The Education of Hugo Chávez

Article excerpt


In the spring of 1999, newly-elected Venezuelan President Hugo Chavez sent a letter to a man serving a life sentence in a French prison. Chavez addressed the prisoner (who is Venezuelan by birth) as a "distinguished compatriot," and closed by writing, "With profound faith in our cause and our mission, now and forever!" The prisoner's name was Ilich Ramirez, known to the world as Carlos the Jackal, the international terrorist who carried out an amazing string of bombings, hijackings, and assassinations throughout Europe and the Middle East in the seventies and eighties. Chavez has called the Jackal "a good friend" and is pushing to extradite him back to Venezuela. "I defend him," Chavez said recently. "I don't care what they say tomorrow in Europe."

For Chávez, the Jackal is a "revolutionary fighter," and just one in an extended family that includes Che Guevara, Fidel Castro, and Simon Bolivar, all of whom are Chavez's personal heroes. Indeed, Chavez's strong identification with the revolutionary left helps illuminate some of his most controversial moves - his arms buildup, his support of the Revolutionary Armed Forces of Colombia (FARC), and why he is helping Iran search for uranium in Venezuela.

But what exactly is "the cause and the mission" Chavez claims to share with the Jackal, and what does this reveal about his vision for Venezuela? To truly understand Chavez's grand designs twelve years into what he has called his "permanent" revolution, one must return to the Venezuela of the sixties, to "the resistance," and to the guerrillas who nurtured and mentored both Chavez and Carlos the Jackal. Tracing the revolutionary path and exploring the ideas and personalities that formed Chavez reveals that the president sees himself as far more than the leader of a Caribbean nation. Like Bolivar and Castro before him, Chavez has cast his ambition across continents, and, ultimately, it is the Venezuelan people who will pay for it.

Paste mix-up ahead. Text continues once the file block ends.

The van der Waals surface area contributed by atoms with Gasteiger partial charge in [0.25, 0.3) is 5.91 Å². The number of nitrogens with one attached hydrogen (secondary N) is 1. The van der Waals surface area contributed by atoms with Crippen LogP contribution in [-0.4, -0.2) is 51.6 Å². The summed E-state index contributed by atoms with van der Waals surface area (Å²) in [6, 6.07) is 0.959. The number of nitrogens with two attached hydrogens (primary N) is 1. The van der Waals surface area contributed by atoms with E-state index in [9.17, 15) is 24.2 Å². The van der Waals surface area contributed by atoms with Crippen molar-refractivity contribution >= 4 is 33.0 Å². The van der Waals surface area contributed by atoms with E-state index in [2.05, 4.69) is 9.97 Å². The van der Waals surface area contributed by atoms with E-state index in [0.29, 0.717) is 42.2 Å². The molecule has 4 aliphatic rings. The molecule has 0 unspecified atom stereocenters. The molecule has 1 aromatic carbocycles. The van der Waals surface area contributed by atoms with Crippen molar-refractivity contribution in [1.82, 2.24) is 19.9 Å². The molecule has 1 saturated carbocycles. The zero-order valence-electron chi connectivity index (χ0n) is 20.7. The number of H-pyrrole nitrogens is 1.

The Resistance

This story begins with a prison break.

The year is 1963. In the San Carlos military stockade in Caracas, three men sit in their cells: Guillermo García Ponce, Teodoro Petkoff, and Luis Miquilena. Unbeknownst to them, all will play crucial roles in the life of a nine -year-old boy they have never heard of: Hugo Chavez. The three men are accused of collaborating with the Armed Forces of National Liberation (FALN) - the militant wing of the Venezuelan Communist Party's (PCV) that is waging a guerrilla war against the government.

It is the height of the Cold War, and Venezuela - home to the largest oil reserves outside of the Middle East - has become a major battleground. Just five years earlier, in 1958, the country finally sloughed off its last military dictator, Marcos Pérez Jiménez. But the infant democracy is on shaky footing. While the two largest parties, Acción Democrática (AD) and the Christian Democrats (Copei), have agreed to share power and align with the US, their coalition is under attack by the FALN. China and the Italian communists are sending hundreds of thousands of dollars to help the guerillas, but their biggest supporter by far is Fidel Castro. Since coming to power in 1959, Castro has been itching to export his revolution to Venezuela, a country he sees as a breadbasket of natural resources and a beachhead into South America. In addition to bombarding Venezuela with radio propaganda, Castro is feeding the FALN a steady stream of money, weapons, and military advisors.

With Castro's help, the FALN has sabotaged oil pipelines, kidnapped a US colonel, assassinated police officers, and bombed the American Embassy and a Sears, Roebuck warehouse. In one incident, an ironic Venezuelan version of the Bay of Pigs invasion, a small force led by Cuban officers is captured on the beach of Machurucuto.

While Miquilena's connection to the FALN is tenuous, it is common knowledge that Petkoff and Garcia Ponce are behind the attacks, but because of congressional immunity President Romulo Betancourt is powerless to stop them. …